Britain’s pantomime horse of a coalition government announced a modest six billion pounds’ worth of spending cuts today. Not a lot, but I like the de facto abolition of ministerial drivers. Henceforth, just the four “Great Offices of State” – the Prime Minister, the Foreign and Commonwealth Secretary, the Home Secretary and the Chancellor of the Exchequer – will be entitled to a car and chauffeur. Everyone else “will be expected to walk or take public transport” – and, if it’s the latter, there’ll be no first-class travel.
At a certain level, this is gesture politics. But symbols are important. Citizen legislators in democratic societies are not a ruling class. They should walk among us, rather than be swanking about on the public dime. If you want a chauffeured limo, get a gig in the private sector and earn it. And that goes for Nancy Pelosi’s ludicrous Botox One jet, too. I remember as a teenager going to London, getting on the Circle Line and being impressed to find myself standing opposite a strap-hanging Lord Home, the elderly former Prime Minister, en route to the House of Lords. If the Tube’s good enough for a 14th Earl, it’s good enough for the present crowd of shakedown artists.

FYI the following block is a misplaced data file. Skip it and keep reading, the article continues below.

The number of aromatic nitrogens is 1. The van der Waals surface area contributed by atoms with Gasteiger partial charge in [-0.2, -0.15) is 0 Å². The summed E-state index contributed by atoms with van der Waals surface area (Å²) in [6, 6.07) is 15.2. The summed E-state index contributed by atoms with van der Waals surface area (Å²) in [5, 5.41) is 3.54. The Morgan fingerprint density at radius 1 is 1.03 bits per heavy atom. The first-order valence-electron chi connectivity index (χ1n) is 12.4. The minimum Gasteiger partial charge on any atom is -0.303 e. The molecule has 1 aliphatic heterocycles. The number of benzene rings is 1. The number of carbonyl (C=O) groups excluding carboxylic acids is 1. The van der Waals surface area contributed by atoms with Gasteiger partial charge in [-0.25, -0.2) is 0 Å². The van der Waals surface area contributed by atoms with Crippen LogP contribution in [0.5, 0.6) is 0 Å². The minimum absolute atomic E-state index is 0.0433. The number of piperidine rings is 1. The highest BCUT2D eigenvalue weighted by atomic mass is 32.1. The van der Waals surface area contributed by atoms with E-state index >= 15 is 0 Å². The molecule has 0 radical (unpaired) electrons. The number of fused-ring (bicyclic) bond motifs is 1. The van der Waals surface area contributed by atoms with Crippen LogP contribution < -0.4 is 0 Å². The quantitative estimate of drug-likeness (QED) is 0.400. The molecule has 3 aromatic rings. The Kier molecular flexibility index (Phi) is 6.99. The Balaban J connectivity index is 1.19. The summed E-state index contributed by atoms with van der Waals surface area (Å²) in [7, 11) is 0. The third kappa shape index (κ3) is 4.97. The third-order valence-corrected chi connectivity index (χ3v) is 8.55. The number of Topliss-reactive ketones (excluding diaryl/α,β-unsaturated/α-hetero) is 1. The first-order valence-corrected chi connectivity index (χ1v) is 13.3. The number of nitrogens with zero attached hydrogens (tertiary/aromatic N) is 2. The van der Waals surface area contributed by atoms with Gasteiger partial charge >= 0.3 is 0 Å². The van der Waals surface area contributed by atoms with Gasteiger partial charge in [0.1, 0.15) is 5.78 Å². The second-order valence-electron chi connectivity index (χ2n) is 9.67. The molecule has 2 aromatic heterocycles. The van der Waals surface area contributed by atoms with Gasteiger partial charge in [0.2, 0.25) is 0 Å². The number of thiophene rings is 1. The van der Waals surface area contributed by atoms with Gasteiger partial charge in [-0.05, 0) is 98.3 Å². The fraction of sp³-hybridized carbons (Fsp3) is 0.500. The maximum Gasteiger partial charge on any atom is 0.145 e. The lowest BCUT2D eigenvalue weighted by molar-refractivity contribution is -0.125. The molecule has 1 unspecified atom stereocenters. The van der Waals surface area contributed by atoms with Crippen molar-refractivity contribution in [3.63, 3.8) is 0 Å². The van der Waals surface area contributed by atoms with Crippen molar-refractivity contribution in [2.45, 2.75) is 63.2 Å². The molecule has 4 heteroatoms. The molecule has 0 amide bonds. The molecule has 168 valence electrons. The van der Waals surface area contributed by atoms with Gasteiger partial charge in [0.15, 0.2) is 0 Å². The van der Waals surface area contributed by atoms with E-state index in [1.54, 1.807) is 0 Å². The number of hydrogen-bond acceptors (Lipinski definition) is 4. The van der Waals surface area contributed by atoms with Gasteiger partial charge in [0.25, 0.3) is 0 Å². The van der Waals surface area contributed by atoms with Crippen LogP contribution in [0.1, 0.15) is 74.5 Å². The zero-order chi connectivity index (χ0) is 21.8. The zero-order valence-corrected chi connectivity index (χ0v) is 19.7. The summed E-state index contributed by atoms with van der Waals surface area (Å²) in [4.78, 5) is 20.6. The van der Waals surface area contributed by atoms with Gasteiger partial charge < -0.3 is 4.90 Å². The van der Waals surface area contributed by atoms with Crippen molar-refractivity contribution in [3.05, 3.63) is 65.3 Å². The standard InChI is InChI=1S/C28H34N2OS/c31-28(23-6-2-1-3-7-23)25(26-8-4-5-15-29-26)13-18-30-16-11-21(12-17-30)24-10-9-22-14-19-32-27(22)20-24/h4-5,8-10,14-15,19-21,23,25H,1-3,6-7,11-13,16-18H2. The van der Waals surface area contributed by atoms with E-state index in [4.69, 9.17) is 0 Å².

Nevertheless, the BBC report I heard soon got over any glee at seeing Cabinet ministers reduced in status and began obsessing over the soon-to-be-laid-off pool of government drivers as if they were mineworkers after the last pit in town’s closed down. It cheered me up no end. In a small way, even a ministerial car service is a grand example of government bloat. Chris Mullin, a former Labour minister, disliked using the chauffeured limo, but found that, even if he didn’t, it still cost the department £3,000 a month. After the growth of the state in the Blair-Brown years, there is a need for significant privatization, and the government car service is as good a place as any to start.